Administrative and Research Translation Core

Core Leaders

Center Director, Principal Investigator

Associate Director, Co-Investigator




The University of Arizona Superfund Research Center (UA SRC) Administrative Core is the "glue" that holds the many parts of the Center together, making the "whole" of the program greater than the sum of the individual research projects and cores. The Administrative Core integrates the many components of the program to meet the needs of the overall NIEHS Superfund Research Program, UA SRC's stakeholders, and the community. The Administrative Core encompasses both the management aspects and the creative development of the Center. The management component includes the responsibilities for the supervision, direction, planning, and coordination of the UA SRC, as well as communication with stakeholders and financial accountability. The development component involves seeking innovative ways to increase the impact of the Center, including building partnerships within the University of Arizona, with sister SRPs, and with stakeholders (NIEHS, the U.S. Environmental Protection Agency, the Agency for Toxic Substances and Disease Registry, state agencies, communities, and the mining industry). The overall goal of the Center is to address the management, remediation, and health effects of environmental pollutants, namely arsenic and other metals, related to the metal mining industry in the U.S. Southwest. The Administrative Core objectives are to:

  1. Manage and coordinate the research projects and support cores to ensure attainment of the Center's proposed research, training, and translational objectives;
  2. Promote the exchange of scientific information at all levels through interaction with NIEHS and stakeholders and the translation of research products to risk assessment, intervention, education, and hazardous waste site management and remediation;
  3. Creatively leverage the Center to expand its research base and ability to test and transfer new exposure assessment, intervention, and remediation technologies; and
  4. Facilitate the UA SRC to serve as a global resource for human and environmental health issues associated with metal mining.

Administrative Core's Research Translation (AC's RT) Functions

The Research Translation (RT) functions of the Center are now facilitated through the Administrative Core (AC).  Dr. Mónica Ramírez-Andreotta serves as the RT lead scientist for the Center.  We work synergistically with our research and core scientists to communicate timely and cutting-edge research results to local, state, federal, and industry stakeholders.   

On-going Research Translation Projects and Activities of the Center:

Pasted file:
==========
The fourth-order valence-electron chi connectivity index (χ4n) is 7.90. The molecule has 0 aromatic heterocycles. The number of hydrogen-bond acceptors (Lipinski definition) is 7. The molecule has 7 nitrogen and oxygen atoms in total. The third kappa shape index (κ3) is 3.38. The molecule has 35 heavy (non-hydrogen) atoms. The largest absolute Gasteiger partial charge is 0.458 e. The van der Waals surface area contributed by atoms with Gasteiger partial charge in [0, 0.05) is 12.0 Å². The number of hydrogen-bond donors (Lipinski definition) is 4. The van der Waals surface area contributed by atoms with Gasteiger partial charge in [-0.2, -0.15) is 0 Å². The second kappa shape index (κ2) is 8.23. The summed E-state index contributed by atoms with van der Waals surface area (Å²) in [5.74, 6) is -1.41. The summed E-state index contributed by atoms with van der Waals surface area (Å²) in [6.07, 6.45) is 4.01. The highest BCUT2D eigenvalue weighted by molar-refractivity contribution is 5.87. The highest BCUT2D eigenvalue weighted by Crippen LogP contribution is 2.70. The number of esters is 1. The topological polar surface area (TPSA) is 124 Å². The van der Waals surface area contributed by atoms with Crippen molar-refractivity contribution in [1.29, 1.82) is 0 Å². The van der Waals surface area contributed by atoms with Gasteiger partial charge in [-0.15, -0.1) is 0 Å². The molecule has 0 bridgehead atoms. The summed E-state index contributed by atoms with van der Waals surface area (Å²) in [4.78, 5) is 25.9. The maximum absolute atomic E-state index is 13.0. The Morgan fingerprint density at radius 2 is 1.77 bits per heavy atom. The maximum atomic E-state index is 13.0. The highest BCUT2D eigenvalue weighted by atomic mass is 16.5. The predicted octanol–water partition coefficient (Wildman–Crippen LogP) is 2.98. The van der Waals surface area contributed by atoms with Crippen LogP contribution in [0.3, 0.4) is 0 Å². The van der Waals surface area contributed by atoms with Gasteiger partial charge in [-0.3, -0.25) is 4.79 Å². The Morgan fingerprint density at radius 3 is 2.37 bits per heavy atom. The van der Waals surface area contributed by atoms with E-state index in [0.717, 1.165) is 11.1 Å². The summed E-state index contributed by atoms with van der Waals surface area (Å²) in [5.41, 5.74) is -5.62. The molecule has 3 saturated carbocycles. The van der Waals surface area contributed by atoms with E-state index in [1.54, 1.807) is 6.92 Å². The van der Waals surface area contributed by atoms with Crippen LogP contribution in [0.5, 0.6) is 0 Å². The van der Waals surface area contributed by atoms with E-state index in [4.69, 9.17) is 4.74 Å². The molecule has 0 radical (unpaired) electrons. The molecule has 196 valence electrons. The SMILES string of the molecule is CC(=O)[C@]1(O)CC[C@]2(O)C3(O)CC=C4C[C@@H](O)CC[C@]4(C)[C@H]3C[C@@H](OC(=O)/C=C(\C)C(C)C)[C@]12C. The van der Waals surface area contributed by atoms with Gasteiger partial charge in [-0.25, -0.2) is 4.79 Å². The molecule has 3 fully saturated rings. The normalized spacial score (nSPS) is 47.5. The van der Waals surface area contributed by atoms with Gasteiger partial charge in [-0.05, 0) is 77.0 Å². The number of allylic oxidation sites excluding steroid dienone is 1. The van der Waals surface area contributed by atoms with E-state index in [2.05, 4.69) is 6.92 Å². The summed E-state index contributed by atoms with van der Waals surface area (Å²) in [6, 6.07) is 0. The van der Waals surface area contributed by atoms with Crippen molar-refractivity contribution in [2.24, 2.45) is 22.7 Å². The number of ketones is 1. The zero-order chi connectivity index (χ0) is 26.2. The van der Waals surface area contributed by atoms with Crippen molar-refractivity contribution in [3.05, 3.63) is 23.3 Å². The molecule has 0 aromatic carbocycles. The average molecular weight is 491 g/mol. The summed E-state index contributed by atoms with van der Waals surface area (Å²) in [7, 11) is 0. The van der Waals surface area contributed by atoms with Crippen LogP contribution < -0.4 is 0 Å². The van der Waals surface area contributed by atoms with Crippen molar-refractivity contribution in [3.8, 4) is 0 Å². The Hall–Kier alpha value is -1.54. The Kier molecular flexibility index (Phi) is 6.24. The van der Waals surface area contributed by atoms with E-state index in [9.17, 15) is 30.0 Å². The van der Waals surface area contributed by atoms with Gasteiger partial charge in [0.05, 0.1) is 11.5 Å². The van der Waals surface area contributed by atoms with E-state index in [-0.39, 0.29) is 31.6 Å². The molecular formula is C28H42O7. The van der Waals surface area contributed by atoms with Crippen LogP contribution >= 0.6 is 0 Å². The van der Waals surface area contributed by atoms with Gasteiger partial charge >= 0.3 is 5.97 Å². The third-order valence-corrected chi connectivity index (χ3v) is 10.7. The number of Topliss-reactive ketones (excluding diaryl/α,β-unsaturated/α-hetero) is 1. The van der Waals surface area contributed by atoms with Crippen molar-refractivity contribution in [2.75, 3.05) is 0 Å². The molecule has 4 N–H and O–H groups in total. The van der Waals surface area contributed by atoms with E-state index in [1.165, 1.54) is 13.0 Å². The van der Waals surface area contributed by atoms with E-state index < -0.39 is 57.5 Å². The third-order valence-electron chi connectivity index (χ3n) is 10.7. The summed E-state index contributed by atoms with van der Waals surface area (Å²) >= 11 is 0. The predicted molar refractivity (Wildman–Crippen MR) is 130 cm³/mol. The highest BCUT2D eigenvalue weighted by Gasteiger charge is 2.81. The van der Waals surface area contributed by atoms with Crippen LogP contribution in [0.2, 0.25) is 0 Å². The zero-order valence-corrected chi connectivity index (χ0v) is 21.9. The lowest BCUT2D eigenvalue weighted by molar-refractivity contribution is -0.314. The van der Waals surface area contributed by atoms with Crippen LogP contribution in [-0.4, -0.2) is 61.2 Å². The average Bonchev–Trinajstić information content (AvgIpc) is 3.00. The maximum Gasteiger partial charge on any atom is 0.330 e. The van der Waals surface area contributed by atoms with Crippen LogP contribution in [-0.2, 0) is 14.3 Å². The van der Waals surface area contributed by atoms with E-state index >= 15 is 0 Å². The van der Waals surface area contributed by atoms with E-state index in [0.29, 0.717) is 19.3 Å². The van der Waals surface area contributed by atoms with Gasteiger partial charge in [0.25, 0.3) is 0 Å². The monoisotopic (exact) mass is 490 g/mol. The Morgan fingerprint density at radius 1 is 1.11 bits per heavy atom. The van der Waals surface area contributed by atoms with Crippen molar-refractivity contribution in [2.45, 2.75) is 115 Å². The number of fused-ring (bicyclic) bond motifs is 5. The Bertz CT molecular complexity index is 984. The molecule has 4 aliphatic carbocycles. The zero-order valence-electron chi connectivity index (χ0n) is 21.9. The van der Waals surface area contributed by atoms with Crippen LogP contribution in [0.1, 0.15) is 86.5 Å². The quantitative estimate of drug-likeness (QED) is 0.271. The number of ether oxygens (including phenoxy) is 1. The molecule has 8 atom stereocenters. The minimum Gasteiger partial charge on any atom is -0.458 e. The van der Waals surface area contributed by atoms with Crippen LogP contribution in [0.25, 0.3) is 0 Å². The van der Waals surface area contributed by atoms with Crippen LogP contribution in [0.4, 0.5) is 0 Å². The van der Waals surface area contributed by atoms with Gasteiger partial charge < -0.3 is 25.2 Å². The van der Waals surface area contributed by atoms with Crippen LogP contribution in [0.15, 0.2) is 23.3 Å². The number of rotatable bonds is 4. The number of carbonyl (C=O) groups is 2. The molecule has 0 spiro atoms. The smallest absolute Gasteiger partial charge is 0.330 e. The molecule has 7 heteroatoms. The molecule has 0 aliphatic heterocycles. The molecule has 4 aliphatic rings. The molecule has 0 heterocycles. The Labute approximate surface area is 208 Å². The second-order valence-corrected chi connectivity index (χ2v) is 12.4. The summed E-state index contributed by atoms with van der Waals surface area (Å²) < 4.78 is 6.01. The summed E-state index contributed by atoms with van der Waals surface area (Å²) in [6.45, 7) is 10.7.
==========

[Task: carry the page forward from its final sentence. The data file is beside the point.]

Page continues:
• Gardenroots, A Citizen Science Garden ProjectOngoing Research Translation Projects in Dewey-Humboldt, Arizona. This project was developed by Dr. Mónica Ramírez-Andreotta in response to home gardening concerns in the Dewey-Humboldt, AZ community over possible metal contamination from the neighboring Iron King Mine and Humboldt Smelter Superfund site. 
  • Transdisciplinary Environmental Science for Society (TESS) Program: There is a gap between scientific information generated by researchers and the needs of society to address today’s increasingly complex environmental problems. And there has been frustration on both sides: researchers want to see the result of their efforts being used, and decision makers need relevant information to assist in planning and practice. To help close that gap, University of Arizona faculty members Dan Ferguson, Gregg Garfin, Mónica Ramirez-Andreotta and Connie Woodhouse designed the Transdisciplinary Environmental Science for Society (TESS) Program.
  • Thesis Thursday:  Dr. Ramirez-Andreotta co-host Thesis Thursday at local radio station KCXI. Thesis Thursday is a weekly segment on KXCI at 91.3 FM (4:55 am, 11:55 am, 2:55 pm) that features research of students and investigators. 

  • Health Opportunity Wellness Landscape (HOWL): Environmental health mapping tool that can be used by community members, policymakers, and researchers to visualize environmental health resiliencies and vulnerabilities in AZ communities to combat health disparities across the state.
  • Community and Stakeholder Meetings hosted by the UA NIEHS SRP Research Translation Core
    • ASARCO Hayden Plant Superfund Alternative Site (Hayden-Winkelman, Arizona): The ASARCO Hayden Plant Site is 100 miles southeast of Phoenix, Arizona and 50 miles northeast of Tucson, Arizona and is a Superfund Alternative site. The site consists of industrial areas including the ASARCO smelter, concentrator, former smelter (Kennecott), and mine tailing facilities. Contamination at the site is due to historical smelting and processing activities as well as ongoing operations. 
      The UA SRC Research Translation Core participate in regular multiorganization conference calls with our stakeholders to discuss potential health issues at this site

      Contact list of Organizations Working on Environmental and Health Issues in Hayden and Winkelman, AZ
    • Iron King Mine and Humboldt Smelter Superfund Site (Dewey-Humboldt, Arizona): Dewey-Humboldt is a community about 85 miles north of Phoenix and 12 miles east of Prescott, Arizona. Dewey-Humboldt is home to the Iron King Mine and Humboldt Smelter Superfund Site, which was added to the US Environmental Protection Agency's National Priorities List in 2008. 
      The UA SRC Research Translation Core participate in regular multiorganization conference calls with our stakeholders to discuss potential health issues at this site.